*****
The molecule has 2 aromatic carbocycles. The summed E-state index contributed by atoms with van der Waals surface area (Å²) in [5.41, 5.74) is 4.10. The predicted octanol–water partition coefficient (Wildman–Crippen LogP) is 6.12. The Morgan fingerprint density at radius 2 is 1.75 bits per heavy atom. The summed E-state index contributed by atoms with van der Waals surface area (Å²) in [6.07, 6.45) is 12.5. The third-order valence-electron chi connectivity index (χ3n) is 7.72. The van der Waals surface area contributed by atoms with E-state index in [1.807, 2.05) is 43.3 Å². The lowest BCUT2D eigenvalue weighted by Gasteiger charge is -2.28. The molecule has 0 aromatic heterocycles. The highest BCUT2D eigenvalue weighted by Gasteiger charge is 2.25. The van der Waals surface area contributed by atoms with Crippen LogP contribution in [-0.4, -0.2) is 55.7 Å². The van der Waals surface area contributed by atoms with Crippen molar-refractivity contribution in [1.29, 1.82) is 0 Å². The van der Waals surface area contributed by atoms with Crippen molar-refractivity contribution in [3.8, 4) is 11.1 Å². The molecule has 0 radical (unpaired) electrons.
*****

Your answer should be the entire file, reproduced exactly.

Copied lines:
The molecule has 2 aromatic carbocycles. The summed E-state index contributed by atoms with van der Waals surface area (Å²) in [5.41, 5.74) is 4.10. The predicted octanol–water partition coefficient (Wildman–Crippen LogP) is 6.12. The Morgan fingerprint density at radius 2 is 1.75 bits per heavy atom. The summed E-state index contributed by atoms with van der Waals surface area (Å²) in [6.07, 6.45) is 12.5. The third-order valence-electron chi connectivity index (χ3n) is 7.72. The van der Waals surface area contributed by atoms with E-state index in [1.807, 2.05) is 43.3 Å². The lowest BCUT2D eigenvalue weighted by Gasteiger charge is -2.28. The molecule has 0 aromatic heterocycles. The highest BCUT2D eigenvalue weighted by Gasteiger charge is 2.25. The van der Waals surface area contributed by atoms with Crippen LogP contribution in [-0.4, -0.2) is 55.7 Å². The van der Waals surface area contributed by atoms with Crippen molar-refractivity contribution in [1.29, 1.82) is 0 Å². The van der Waals surface area contributed by atoms with Crippen molar-refractivity contribution in [3.8, 4) is 11.1 Å². The molecule has 0 radical (unpaired) electrons.